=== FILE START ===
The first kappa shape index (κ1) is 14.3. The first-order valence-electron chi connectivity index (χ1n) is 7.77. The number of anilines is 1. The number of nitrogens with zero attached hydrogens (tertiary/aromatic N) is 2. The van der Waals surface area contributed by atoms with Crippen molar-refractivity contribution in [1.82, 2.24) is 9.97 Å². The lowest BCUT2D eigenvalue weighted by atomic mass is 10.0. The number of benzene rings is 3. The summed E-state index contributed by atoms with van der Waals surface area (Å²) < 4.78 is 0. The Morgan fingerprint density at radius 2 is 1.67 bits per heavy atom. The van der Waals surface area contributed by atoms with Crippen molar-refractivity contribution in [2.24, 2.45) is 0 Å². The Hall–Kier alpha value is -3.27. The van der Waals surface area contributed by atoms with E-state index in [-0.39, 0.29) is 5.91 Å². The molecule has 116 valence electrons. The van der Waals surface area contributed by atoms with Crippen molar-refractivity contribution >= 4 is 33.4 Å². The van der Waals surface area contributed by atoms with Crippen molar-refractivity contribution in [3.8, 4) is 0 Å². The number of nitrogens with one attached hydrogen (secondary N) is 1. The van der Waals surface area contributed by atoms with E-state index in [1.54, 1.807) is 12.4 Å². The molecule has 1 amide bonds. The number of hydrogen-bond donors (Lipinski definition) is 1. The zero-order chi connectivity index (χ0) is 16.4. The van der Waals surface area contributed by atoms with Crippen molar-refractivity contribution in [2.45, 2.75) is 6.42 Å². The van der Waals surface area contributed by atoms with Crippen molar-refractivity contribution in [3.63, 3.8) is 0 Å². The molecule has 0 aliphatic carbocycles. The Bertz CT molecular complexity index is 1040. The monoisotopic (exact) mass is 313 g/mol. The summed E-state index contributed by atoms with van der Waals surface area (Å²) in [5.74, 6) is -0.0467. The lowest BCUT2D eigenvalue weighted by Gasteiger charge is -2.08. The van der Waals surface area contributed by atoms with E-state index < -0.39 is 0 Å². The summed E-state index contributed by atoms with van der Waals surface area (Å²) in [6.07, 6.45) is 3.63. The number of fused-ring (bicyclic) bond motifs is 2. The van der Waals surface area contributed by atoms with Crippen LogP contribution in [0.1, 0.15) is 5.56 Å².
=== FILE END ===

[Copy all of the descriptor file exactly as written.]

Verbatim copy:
The first kappa shape index (κ1) is 14.3. The first-order valence-electron chi connectivity index (χ1n) is 7.77. The number of anilines is 1. The number of nitrogens with zero attached hydrogens (tertiary/aromatic N) is 2. The van der Waals surface area contributed by atoms with Crippen molar-refractivity contribution in [1.82, 2.24) is 9.97 Å². The lowest BCUT2D eigenvalue weighted by atomic mass is 10.0. The number of benzene rings is 3. The summed E-state index contributed by atoms with van der Waals surface area (Å²) < 4.78 is 0. The Morgan fingerprint density at radius 2 is 1.67 bits per heavy atom. The van der Waals surface area contributed by atoms with Crippen molar-refractivity contribution in [2.24, 2.45) is 0 Å². The Hall–Kier alpha value is -3.27. The van der Waals surface area contributed by atoms with E-state index in [-0.39, 0.29) is 5.91 Å². The molecule has 116 valence electrons. The van der Waals surface area contributed by atoms with Crippen molar-refractivity contribution >= 4 is 33.4 Å². The van der Waals surface area contributed by atoms with Crippen molar-refractivity contribution in [3.8, 4) is 0 Å². The number of nitrogens with one attached hydrogen (secondary N) is 1. The van der Waals surface area contributed by atoms with E-state index in [1.54, 1.807) is 12.4 Å². The molecule has 1 amide bonds. The number of hydrogen-bond donors (Lipinski definition) is 1. The zero-order chi connectivity index (χ0) is 16.4. The van der Waals surface area contributed by atoms with Crippen molar-refractivity contribution in [2.45, 2.75) is 6.42 Å². The van der Waals surface area contributed by atoms with Crippen molar-refractivity contribution in [3.63, 3.8) is 0 Å². The molecule has 0 aliphatic carbocycles. The Bertz CT molecular complexity index is 1040. The monoisotopic (exact) mass is 313 g/mol. The summed E-state index contributed by atoms with van der Waals surface area (Å²) in [5.74, 6) is -0.0467. The lowest BCUT2D eigenvalue weighted by Gasteiger charge is -2.08. The van der Waals surface area contributed by atoms with E-state index < -0.39 is 0 Å². The summed E-state index contributed by atoms with van der Waals surface area (Å²) in [6.07, 6.45) is 3.63. The number of fused-ring (bicyclic) bond motifs is 2. The van der Waals surface area contributed by atoms with Crippen LogP contribution in [0.1, 0.15) is 5.56 Å².